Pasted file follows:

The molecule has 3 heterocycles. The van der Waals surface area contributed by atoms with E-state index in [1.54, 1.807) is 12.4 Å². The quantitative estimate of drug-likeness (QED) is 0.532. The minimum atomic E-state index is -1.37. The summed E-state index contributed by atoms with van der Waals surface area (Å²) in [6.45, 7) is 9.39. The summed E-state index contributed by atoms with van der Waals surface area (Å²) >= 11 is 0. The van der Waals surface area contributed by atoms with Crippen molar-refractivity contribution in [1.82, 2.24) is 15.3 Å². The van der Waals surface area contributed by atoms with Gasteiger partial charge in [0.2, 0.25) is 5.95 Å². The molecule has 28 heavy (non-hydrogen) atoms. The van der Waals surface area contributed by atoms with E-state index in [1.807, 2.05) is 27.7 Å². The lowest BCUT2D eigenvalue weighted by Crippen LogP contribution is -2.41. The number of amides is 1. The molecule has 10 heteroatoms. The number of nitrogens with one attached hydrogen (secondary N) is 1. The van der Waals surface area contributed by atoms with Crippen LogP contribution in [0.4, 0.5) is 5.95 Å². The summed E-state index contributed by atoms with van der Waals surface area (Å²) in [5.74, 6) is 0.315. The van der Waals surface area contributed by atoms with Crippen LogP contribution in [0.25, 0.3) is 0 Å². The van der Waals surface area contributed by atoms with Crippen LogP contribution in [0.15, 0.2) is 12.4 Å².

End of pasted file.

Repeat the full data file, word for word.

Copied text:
The molecule has 3 heterocycles. The van der Waals surface area contributed by atoms with E-state index in [1.54, 1.807) is 12.4 Å². The quantitative estimate of drug-likeness (QED) is 0.532. The minimum atomic E-state index is -1.37. The summed E-state index contributed by atoms with van der Waals surface area (Å²) in [6.45, 7) is 9.39. The summed E-state index contributed by atoms with van der Waals surface area (Å²) >= 11 is 0. The van der Waals surface area contributed by atoms with Crippen molar-refractivity contribution in [1.82, 2.24) is 15.3 Å². The van der Waals surface area contributed by atoms with Gasteiger partial charge in [0.2, 0.25) is 5.95 Å². The molecule has 28 heavy (non-hydrogen) atoms. The van der Waals surface area contributed by atoms with E-state index in [1.807, 2.05) is 27.7 Å². The lowest BCUT2D eigenvalue weighted by Crippen LogP contribution is -2.41. The number of amides is 1. The molecule has 10 heteroatoms. The number of nitrogens with one attached hydrogen (secondary N) is 1. The van der Waals surface area contributed by atoms with Crippen LogP contribution in [0.4, 0.5) is 5.95 Å². The summed E-state index contributed by atoms with van der Waals surface area (Å²) in [5.74, 6) is 0.315. The van der Waals surface area contributed by atoms with Crippen LogP contribution in [0.25, 0.3) is 0 Å². The van der Waals surface area contributed by atoms with Crippen LogP contribution in [0.15, 0.2) is 12.4 Å².